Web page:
• Azad Zangana - Senior European Economist and

Why's everyone talking about Italy (again)?


What’s special about Italy? How Covid-19 could impact Italy’s position in the Eurozone.


It’s the third largest member state of the EU and one of the most heavily indebted. So it went into the coronavirus crisis in a vulnerable position. “Debt as a share of GDP was at 134%, and that’s now expected to rise to over 150% of GDP by the end of 2020,” says Azad.


What problems is Italy facing?

Along with Spain and Greece, it is already finding it more expensive to borrow. “That, of course, is reflecting the higher degree of credit risk attached to these bonds going forward,” says Azad.


As it’s a highly indebted nation, he highlights two key problems.

“Number one: how are they going to service that debt going forward? And number two: how are they going to refinance that debt on an ongoing basis?” Azad says that while this year Italy’s budget deficit will probably rise to more than 10% of GDP, there will be support on offer.


What support will Italy be offered?

“The European Union have provided a three-pronged approach to helping member states out and with that around 2-3% of GDP worth of funding could be made available to Italy from the outset. “At the same time the European Central Bank has extended and expanded many of its asset purchases programmes.”


This is what is commonly referred to as quantitative easing. It is aimed at providing liquidity for the government bond markets and keeping the financial system moving.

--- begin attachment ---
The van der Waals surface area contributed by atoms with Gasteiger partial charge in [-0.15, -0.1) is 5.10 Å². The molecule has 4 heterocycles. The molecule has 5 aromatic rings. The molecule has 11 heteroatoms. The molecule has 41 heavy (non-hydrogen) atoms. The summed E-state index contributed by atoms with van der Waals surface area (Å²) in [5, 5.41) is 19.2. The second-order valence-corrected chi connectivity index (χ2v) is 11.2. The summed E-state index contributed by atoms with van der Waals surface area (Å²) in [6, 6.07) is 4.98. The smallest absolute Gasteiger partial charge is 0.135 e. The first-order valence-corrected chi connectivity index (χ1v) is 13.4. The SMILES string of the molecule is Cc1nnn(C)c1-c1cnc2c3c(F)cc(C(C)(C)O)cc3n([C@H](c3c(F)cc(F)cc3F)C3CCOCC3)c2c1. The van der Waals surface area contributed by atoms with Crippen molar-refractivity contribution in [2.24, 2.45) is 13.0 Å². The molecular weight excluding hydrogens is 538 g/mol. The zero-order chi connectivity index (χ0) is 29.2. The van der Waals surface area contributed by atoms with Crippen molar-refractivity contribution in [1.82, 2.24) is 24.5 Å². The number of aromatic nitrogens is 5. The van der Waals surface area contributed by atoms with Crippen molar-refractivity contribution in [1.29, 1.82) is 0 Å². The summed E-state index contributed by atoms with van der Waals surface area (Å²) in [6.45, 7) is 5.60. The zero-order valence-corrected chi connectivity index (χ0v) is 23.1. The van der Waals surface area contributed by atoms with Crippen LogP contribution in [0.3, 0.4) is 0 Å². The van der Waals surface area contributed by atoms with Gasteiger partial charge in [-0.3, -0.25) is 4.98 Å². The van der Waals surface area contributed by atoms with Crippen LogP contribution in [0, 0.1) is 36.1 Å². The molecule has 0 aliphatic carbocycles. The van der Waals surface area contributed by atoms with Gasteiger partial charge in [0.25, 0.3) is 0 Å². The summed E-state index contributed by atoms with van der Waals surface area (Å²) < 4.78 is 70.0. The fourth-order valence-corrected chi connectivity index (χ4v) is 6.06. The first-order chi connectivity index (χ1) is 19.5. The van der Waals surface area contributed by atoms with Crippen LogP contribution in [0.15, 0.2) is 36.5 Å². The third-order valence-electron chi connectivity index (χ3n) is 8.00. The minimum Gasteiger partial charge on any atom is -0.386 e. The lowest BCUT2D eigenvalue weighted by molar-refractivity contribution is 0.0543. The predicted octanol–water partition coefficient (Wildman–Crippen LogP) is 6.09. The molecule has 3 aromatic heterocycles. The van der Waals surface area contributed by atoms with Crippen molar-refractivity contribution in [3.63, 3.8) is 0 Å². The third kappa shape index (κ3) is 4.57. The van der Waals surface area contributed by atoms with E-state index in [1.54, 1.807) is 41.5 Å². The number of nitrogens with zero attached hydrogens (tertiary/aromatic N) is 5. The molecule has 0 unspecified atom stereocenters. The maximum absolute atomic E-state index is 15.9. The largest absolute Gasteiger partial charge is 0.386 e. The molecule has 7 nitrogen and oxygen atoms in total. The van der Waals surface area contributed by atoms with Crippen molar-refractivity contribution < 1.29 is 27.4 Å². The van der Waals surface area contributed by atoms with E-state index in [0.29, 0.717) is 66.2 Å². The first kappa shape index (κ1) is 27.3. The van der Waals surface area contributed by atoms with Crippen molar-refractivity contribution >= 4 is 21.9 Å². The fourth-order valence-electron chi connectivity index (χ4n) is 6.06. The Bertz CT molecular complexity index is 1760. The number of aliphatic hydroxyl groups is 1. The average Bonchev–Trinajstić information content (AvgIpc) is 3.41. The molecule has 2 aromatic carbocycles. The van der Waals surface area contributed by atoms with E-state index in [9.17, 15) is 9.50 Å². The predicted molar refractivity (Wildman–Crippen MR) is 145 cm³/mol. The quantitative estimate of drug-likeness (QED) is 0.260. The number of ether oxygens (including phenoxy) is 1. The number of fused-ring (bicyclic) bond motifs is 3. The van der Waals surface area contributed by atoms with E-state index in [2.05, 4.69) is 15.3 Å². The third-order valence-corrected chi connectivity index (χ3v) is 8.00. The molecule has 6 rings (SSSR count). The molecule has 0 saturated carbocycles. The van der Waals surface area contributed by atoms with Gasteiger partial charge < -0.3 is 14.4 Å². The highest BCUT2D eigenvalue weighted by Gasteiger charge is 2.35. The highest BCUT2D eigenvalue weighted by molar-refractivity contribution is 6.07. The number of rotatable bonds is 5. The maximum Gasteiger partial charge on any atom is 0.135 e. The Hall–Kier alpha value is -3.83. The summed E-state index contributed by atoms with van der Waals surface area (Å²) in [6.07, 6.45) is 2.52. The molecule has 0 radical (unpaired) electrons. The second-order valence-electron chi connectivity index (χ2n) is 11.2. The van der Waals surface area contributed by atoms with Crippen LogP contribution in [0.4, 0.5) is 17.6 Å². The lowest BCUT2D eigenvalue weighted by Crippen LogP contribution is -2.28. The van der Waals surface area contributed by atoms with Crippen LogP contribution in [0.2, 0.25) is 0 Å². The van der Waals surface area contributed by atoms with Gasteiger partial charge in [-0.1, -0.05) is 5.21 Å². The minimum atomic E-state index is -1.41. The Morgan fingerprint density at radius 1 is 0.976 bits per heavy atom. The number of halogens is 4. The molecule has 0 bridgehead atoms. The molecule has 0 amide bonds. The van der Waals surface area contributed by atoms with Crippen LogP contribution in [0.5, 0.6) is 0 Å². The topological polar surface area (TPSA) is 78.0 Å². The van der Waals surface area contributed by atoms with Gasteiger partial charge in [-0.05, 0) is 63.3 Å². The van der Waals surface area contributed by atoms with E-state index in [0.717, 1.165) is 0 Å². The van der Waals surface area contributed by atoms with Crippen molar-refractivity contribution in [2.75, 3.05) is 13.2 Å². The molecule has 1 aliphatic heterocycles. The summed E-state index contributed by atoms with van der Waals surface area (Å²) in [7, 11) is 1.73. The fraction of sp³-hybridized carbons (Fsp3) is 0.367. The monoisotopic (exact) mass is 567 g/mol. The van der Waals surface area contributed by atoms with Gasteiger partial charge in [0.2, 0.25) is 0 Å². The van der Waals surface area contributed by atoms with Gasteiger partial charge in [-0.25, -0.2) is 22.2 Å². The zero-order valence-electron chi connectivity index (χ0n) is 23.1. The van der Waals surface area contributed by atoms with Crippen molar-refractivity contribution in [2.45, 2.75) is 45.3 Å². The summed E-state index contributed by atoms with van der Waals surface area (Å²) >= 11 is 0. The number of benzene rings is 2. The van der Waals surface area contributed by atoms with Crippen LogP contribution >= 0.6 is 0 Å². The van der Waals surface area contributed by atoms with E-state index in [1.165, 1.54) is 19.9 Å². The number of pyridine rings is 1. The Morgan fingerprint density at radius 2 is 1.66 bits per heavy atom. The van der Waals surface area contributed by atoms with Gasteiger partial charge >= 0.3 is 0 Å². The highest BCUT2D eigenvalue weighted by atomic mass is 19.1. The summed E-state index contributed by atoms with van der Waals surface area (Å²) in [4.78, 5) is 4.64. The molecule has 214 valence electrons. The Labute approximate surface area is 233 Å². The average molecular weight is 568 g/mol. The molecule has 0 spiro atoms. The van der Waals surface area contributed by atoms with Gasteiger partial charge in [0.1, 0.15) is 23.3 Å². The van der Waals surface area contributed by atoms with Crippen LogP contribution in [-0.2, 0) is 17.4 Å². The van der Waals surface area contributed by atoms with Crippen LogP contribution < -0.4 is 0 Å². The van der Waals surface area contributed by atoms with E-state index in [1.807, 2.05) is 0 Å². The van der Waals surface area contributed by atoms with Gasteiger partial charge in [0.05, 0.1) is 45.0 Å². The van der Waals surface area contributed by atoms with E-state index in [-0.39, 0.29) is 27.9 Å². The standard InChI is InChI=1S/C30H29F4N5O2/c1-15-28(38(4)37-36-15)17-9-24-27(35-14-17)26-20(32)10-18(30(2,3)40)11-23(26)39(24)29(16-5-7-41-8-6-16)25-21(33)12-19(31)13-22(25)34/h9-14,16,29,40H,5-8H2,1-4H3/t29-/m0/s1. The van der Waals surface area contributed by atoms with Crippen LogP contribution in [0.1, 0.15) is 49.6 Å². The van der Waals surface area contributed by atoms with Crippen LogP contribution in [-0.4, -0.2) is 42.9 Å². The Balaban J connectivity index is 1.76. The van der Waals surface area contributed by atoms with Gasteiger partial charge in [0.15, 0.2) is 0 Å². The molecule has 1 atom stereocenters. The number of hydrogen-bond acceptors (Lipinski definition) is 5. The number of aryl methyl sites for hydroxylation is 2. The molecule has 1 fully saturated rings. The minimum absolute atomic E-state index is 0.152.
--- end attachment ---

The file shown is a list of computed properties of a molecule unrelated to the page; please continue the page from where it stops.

How will Italy fare in the longer term?

The first risk is the withdrawal of support, once the COVID-19 crisis is over. How will Italy cope then with an even higher debt burden?


“When and if the ECB decide to scale back their quantitative easing programme, that support will be removed.

“Also, some of the loans that are being offered from the European Union are really only for this year and are supposed to be targeted at the furloughing of workers [and] healthcare costs,” he adds.


The second big risk is that Italy doesn’t grow very much.

“It hasn’t done so really since the Global Financial Crisis, averaging around 1% in nominal terms since then. In fact it’s grown at less than half of the average growth rate for the Eurozone overall for that period.


“So as a result it has had a very difficult time getting a grip of its public finances and getting debt under control.”

Azad adds that if things don’t improve then Italy’s growth problem will only get worse because it’s working population is aging and shrinking. “So the long-run dynamics for paying for this debt, just servicing the debt, is going to be very difficult,” Azad concludes.


But I thought it was Greece with all the problems?

When the sovereign debt crisis was unfolding, Greece, Ireland and Portugal sought bailouts from the European Union and the International Monetary Fund. But these nations are small and relatively easy to bail out.

“Italy today is almost three times as large as these countries put together, so it’s just not plausible to come up with enough capital to bail Italy out for a long period of time if they get shut out from bond markets.”